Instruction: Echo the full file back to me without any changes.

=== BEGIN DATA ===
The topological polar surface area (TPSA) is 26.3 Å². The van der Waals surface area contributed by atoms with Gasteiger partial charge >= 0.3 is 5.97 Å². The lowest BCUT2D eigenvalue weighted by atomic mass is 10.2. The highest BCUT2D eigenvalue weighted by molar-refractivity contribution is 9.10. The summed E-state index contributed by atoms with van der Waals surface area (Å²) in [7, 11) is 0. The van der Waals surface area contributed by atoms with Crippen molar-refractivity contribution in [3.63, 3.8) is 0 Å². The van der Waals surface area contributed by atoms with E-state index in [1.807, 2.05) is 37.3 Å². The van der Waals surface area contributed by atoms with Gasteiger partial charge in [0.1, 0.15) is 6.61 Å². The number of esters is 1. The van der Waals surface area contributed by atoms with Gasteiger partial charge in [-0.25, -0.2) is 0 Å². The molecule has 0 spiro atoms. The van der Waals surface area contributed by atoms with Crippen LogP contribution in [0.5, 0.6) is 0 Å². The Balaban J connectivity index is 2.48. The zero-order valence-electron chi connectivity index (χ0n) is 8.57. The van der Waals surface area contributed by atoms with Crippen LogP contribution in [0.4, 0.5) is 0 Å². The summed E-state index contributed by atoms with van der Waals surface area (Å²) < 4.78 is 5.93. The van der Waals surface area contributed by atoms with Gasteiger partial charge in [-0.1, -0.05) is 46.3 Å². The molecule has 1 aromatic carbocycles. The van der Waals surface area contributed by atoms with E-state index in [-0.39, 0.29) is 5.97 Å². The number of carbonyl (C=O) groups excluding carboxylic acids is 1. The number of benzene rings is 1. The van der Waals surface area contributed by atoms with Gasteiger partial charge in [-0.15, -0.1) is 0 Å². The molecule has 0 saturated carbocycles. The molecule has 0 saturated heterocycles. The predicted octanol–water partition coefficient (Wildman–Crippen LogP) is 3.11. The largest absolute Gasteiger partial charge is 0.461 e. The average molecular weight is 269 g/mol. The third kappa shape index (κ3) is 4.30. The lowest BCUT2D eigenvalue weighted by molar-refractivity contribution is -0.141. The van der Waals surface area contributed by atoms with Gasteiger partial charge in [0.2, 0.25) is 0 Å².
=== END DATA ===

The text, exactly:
The topological polar surface area (TPSA) is 26.3 Å². The van der Waals surface area contributed by atoms with Gasteiger partial charge >= 0.3 is 5.97 Å². The lowest BCUT2D eigenvalue weighted by atomic mass is 10.2. The highest BCUT2D eigenvalue weighted by molar-refractivity contribution is 9.10. The summed E-state index contributed by atoms with van der Waals surface area (Å²) in [7, 11) is 0. The van der Waals surface area contributed by atoms with Crippen molar-refractivity contribution in [3.63, 3.8) is 0 Å². The van der Waals surface area contributed by atoms with E-state index in [1.807, 2.05) is 37.3 Å². The van der Waals surface area contributed by atoms with Gasteiger partial charge in [0.1, 0.15) is 6.61 Å². The number of esters is 1. The van der Waals surface area contributed by atoms with Gasteiger partial charge in [-0.25, -0.2) is 0 Å². The molecule has 0 spiro atoms. The van der Waals surface area contributed by atoms with Crippen LogP contribution in [0.5, 0.6) is 0 Å². The Balaban J connectivity index is 2.48. The zero-order valence-electron chi connectivity index (χ0n) is 8.57. The van der Waals surface area contributed by atoms with Crippen LogP contribution in [0.4, 0.5) is 0 Å². The summed E-state index contributed by atoms with van der Waals surface area (Å²) < 4.78 is 5.93. The van der Waals surface area contributed by atoms with Gasteiger partial charge in [-0.1, -0.05) is 46.3 Å². The molecule has 1 aromatic carbocycles. The van der Waals surface area contributed by atoms with E-state index in [-0.39, 0.29) is 5.97 Å². The number of carbonyl (C=O) groups excluding carboxylic acids is 1. The number of benzene rings is 1. The van der Waals surface area contributed by atoms with Gasteiger partial charge in [-0.15, -0.1) is 0 Å². The molecule has 0 saturated carbocycles. The molecule has 0 saturated heterocycles. The predicted octanol–water partition coefficient (Wildman–Crippen LogP) is 3.11. The largest absolute Gasteiger partial charge is 0.461 e. The average molecular weight is 269 g/mol. The third kappa shape index (κ3) is 4.30. The lowest BCUT2D eigenvalue weighted by molar-refractivity contribution is -0.141. The van der Waals surface area contributed by atoms with Gasteiger partial charge in [0.2, 0.25) is 0 Å².